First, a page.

In Comfort One you get a lot more space as well as a free meal and drinks with a hostess service. The legroom is much more generous and the seats are configured three across with an individual seat on one side of the aisle and a pair on the other. Comfort One also offers you free newspapers and is altogether more like travelling business class. Once when I took this ticket type, it cost only about a third more than the Comfort Two ticket which seemed like good value even though I didn't take the free meal, only indulging in a couple of coffees and a friendly chat with the hostess. Another time when booking a few weeks in advance, I got Comfort One for less than Comfort Two so it's well worth hunting around the website to see what bargains you can find. The seats in Comfort One are larger versions of the red and purple seats you find elsewhere on the train. There are power points for charging your computer or phone and the wi fi didn't seem to need a code in that class.
Comfort One also offers some extra goodies that weren't relevant to me such as on-board taxi booking for Paris and Brussels and access to special lounges in Amsterdam, Schiphol and Rotterdam
Comfort Two can be a bit of a squeeze and on one trip I had to sit from Antwerp to Rotterdam with my suitcase squeezed in front of me because there was absolutely nowhere left to put it. After Rotterdam I was able to get space on the luggage rack but the first half of my journey was rather uncomfortable. In this class there's a trolley service selling food and vouchers for the wi-fi for those whose ticket doesn't include the service. There's also a bar carriage somewhere in the middle of the train although I've not used it.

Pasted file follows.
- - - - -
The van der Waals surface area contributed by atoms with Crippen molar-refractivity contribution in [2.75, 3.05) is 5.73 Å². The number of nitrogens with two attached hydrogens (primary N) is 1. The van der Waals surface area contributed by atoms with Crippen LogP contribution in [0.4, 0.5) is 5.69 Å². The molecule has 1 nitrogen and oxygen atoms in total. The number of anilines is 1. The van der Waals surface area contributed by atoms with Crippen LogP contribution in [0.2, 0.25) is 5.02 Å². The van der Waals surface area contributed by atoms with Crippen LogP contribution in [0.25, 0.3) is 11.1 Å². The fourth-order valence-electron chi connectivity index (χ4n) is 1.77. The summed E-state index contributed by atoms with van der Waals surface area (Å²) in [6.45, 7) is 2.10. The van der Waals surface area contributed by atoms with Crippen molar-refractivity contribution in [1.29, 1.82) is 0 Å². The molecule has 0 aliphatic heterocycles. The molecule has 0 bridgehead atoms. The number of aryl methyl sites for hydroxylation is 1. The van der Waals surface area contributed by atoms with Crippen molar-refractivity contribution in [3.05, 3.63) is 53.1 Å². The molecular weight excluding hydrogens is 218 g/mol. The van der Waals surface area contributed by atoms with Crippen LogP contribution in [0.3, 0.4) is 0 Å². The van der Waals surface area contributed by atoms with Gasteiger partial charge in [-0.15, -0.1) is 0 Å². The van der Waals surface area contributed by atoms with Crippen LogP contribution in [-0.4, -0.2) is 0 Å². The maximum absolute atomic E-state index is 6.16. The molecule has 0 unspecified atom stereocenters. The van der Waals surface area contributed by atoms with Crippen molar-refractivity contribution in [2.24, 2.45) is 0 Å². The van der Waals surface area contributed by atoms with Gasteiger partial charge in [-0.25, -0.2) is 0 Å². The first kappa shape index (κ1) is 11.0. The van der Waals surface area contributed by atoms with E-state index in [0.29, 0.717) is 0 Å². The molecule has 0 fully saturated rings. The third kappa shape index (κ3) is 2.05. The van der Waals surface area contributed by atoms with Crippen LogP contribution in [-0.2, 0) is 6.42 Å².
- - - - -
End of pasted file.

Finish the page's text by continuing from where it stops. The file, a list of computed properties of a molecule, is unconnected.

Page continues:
Prices are very variable depending on how long in advance you book and how much flexibility you need. If you are willing to commit to a particular train, a standard Amsterdam to Antwerp single could cost you 39 Euros whilst the same journey in semi-flex would be 70 Euros in Comfort Two or 74 in Comfort One. For a fully flexible ticket, you'll pay 93 Euros in Comfort One. There are special fares for young people (under 26), the over 60s, under 12s, kids travelling with adults, people with mobility impairments and their carers and for groups. I'd love to say it's complicated but compared to the trains in the UK it's both cheap and much easier to understand. I recommend anyone thinking of taking a train in the UK to just hand over their credit card and give up hope. These were prices I found back in April when I first wrote this review but may vary in the summer months when demand is higher.
My first two Thalys experiences were late. The first train was nearly an hour late which is pretty poor on a train journey that only lasts an hour. We got stuck behind a Fyra (the local not-quite-so-high-speed-train) which had broken down. The service was so bad on the Fyra that they've now withdrawn the service completely which is a shame as we're now restricted to a Thalys only once every two hours.
As an alternative to flying, the Thalys is very nice and if you can get a Comfort One ticket at a good price - i.e. on a Semi-Flex fare where it's barely more than Comfort Two - it's well worth considering it as an alternative. A no-flex fare from Amsterdam to Paris booked well in advance could be as low as 35 Euros and once you've added in all the time to go to the airport, hang around getting security checked and standing in lines and then gone through the hassle of collecting your luggage and travelling into the city at the other end, the journey time of three hours and 20 minutes competes well with taking the plane.